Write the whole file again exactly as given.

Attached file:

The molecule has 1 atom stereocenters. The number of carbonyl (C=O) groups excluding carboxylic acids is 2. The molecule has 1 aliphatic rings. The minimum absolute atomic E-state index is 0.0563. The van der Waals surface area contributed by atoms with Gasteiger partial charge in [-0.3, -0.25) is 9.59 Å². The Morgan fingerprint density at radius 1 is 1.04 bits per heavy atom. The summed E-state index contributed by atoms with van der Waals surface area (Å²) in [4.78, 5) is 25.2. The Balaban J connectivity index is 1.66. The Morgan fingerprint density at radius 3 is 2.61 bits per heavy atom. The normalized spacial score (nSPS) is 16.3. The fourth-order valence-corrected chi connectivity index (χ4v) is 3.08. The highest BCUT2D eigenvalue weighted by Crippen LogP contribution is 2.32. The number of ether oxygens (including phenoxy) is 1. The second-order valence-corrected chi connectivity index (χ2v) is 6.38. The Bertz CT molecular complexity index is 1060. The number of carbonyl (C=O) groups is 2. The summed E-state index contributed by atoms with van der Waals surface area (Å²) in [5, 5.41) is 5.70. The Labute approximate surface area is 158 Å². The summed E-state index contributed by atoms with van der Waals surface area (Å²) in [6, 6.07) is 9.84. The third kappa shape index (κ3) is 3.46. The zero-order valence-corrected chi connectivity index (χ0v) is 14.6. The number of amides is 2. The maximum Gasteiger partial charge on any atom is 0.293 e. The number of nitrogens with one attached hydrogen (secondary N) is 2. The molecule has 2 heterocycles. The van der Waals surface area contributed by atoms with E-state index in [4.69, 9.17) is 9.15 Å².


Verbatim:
The molecule has 1 atom stereocenters. The number of carbonyl (C=O) groups excluding carboxylic acids is 2. The molecule has 1 aliphatic rings. The minimum absolute atomic E-state index is 0.0563. The van der Waals surface area contributed by atoms with Gasteiger partial charge in [-0.3, -0.25) is 9.59 Å². The Morgan fingerprint density at radius 1 is 1.04 bits per heavy atom. The summed E-state index contributed by atoms with van der Waals surface area (Å²) in [4.78, 5) is 25.2. The Balaban J connectivity index is 1.66. The Morgan fingerprint density at radius 3 is 2.61 bits per heavy atom. The normalized spacial score (nSPS) is 16.3. The fourth-order valence-corrected chi connectivity index (χ4v) is 3.08. The highest BCUT2D eigenvalue weighted by Crippen LogP contribution is 2.32. The number of ether oxygens (including phenoxy) is 1. The second-order valence-corrected chi connectivity index (χ2v) is 6.38. The Bertz CT molecular complexity index is 1060. The number of carbonyl (C=O) groups is 2. The summed E-state index contributed by atoms with van der Waals surface area (Å²) in [5, 5.41) is 5.70. The Labute approximate surface area is 158 Å². The summed E-state index contributed by atoms with van der Waals surface area (Å²) in [6, 6.07) is 9.84. The third kappa shape index (κ3) is 3.46. The zero-order valence-corrected chi connectivity index (χ0v) is 14.6. The number of amides is 2. The maximum Gasteiger partial charge on any atom is 0.293 e. The number of nitrogens with one attached hydrogen (secondary N) is 2. The molecule has 2 heterocycles. The van der Waals surface area contributed by atoms with E-state index in [4.69, 9.17) is 9.15 Å².